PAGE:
Skip to main navigationSkip to main content
The University of Southampton
We're launching a new website soon and would love your feedback. See the new design

Research project: Personalized fitting and evaluation of hearing aids with EEG responses

Currently Active: 

Current clinical practice in hearing aid fitting and evaluation is mostly based on pure tone detection. Besides this, audiologists are dependent on subjective responses from hearing impaired, who are not always willing or capable of giving a response. This multi-centre project aims to optimise hearing aid fitting procedures by providing tools to objectively measure brain activity to natural speech stimuli. This could potentially lead to a better understanding of speech processing in the brain, new approaches in determining patient-specific hearing loss, and new algorithms for patient-specific optimisation of hearing aid devices.

In the UK, it is estimated that about 6 million people would benefit from hearing aids, yet there are only 2 million hearing aid users. Many users will not use their hearing aid regularly, largely due to poor performance and usability of the device. Many users complain of not having any benefit from the device when listening to speech, especially in noisy environments (e.g. restaurants). One of the main reasons is that hearing aids are currently set up using an audiogram, in which potential hearing aid users are asked to respond when they hear a tone. It is however generally recognised that elevated pure-tone hearing thresholds cannot fully explain poor results in speech-in-noise tests. Audiogram tests also require subjective responses of the subject. Some hearing impaired subjects (especially infants and elderly) are not capable to cooperate with subjective testing, which would lead to suboptimal hearing aid fitting.


The current project attempts to tackle these issues by directly measuring brain responses to natural speech using electro-encephalography (EEG). EEG analysis would avoid the need for subjective, voluntary responses from the patient, and has been shown to be useful in detecting responses to short segments of speech stimuli as well as continuous speech. The key research aim is to achieve a robust assessment of hearing function and speech processing in the brain by computer analysis of EEG responses to complex real-world signals. This presents major scientific and technical challenges, needing the development of novel signal-analysis methods for speech and EEG data, which can provide new insights related to hearing impairment and cognition, as well as guiding in hearing aid settings and personalised performance evaluation.

Partner Institutes

University of Manchester

Imperial College London

Interacoustics Research Unit, Technical University of Denmark (DTU)

For more info: see the Staff subpage

This interdisciplinary work will be carried out as a collaboration between universities departments (hearing science, speech processing, signal analysis), industry (hearing technologies) and patients (choosing hearing challenges). The benefits of undertaking this work are expected to be to patients and their family and carers (improved quality of life from using hearing aids), the health-services (improved efficiency), industry (new diagnostic technologies) and the scientific community (better understanding of hearing; improved methods for analysing EEG signals). This project is funded by the Engineering and Physical Sciences Research Council (EPSRC, EP/M026728/1):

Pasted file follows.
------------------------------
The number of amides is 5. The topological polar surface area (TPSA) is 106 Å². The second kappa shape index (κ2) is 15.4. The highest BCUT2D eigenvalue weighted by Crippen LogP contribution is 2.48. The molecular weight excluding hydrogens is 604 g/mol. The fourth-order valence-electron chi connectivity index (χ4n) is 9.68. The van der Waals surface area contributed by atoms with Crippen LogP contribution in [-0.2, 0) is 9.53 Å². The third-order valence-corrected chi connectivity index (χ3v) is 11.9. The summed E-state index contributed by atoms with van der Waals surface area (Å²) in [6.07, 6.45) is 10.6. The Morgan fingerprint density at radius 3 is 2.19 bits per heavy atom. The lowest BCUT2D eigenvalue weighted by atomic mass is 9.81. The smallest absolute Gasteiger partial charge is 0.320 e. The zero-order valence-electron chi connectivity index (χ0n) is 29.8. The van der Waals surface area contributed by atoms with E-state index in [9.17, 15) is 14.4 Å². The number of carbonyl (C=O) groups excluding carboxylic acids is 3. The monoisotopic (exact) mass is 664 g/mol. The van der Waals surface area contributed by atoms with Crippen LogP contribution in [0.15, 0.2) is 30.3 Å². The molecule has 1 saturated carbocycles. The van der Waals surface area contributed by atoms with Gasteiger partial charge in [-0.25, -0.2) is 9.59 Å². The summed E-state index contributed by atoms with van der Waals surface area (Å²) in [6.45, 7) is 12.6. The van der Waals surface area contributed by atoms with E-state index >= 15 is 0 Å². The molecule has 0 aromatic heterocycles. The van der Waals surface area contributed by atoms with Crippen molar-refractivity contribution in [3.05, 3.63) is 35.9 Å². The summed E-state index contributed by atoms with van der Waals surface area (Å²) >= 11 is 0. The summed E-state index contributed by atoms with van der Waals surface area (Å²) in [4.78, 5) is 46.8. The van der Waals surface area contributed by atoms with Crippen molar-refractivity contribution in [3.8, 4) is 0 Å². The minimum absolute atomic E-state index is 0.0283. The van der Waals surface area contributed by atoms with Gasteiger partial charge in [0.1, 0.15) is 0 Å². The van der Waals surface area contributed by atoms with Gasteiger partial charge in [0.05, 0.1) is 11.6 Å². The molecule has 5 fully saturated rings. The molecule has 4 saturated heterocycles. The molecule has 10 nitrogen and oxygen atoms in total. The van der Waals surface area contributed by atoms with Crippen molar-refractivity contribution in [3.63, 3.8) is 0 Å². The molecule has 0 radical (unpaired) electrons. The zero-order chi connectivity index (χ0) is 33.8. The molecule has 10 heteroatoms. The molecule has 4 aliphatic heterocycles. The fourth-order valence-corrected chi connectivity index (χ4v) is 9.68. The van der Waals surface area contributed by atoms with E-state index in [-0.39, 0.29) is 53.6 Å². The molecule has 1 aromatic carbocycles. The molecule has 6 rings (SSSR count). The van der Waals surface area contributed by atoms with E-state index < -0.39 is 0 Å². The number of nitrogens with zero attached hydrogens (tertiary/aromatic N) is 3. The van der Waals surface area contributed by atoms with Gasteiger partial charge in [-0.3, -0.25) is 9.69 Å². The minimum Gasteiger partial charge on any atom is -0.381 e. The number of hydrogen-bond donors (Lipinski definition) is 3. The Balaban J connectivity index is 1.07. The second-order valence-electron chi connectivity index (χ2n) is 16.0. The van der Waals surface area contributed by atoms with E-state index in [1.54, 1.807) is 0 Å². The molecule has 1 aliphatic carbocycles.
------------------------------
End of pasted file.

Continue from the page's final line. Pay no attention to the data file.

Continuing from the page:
Recent publications

Meltzer, B. et al. (2015). The steady-state response of the cerebral cortex to the beat of music reflects both the comprehension of music and attention. Frontiers in human neuroscience 9;436.

Vanheusden, F.J. et al. (2016). Analysis of envelope-following responses to natural vowels using a Fourier Analyzer. Workshop on Auditory Neuroscience, Cognition and Modelling, QMUL, London.

Reichenbach, C.S. et al. (2016). The Auditory-Brainstem Response to Continuous, Non-repetitive Speech Is Modulated by the Speech Envelope and Reflects Speech Processing. Frontiers in computational neuroscience 10

Vanheusden, F.J. et al. (2017). Multichannel frequency-domain Hotelling’s T2 test for detection of envelope following responses to natural vowels. IERASG, Krakow, Poland

Vanheusden, F.J. et al. (2017). Exploration of inter-individual variability in cortical responses to natural English sentences. IERASG, Krakow, Poland.

Vanheusden, F.J. et al (2017). Simultaneous detection of envelope frequency following responses and cortical responses to words using the Hotelling’s T2 Test, BSA, Harrogate, UK

Forte, A.E., et al (2017). The human auditory brainstem response to running speech reveals a subcortical mechanism for selective attention. eLife, in press.



The project team regularly visits public events to demonstrate state-of-the art knowledge on hearing impairment and hearing aid devices. By interacting with the public, we hope to increase awareness on hearing impairment and discuss future developments in hearing aid devices.

University of Southampton Science and Engineering day 2016

Cheltenham Science Festival 2016

Winchester Science Festival 2016

University of Southampton Science and Engineering day 2017

Bestival 2017

Workshop on Speech Evoked Response Measurement, International Evoked Response Audiometry Study Group Meeting, Warsaw 2017

Associated research themes

Bioengineering and Human Factors:

Related research groups

Signal Processing, Audio and Hearing Group

Key Publications

Share this research project Share this on Facebook Share this on Twitter Share this on Weibo
Privacy Settings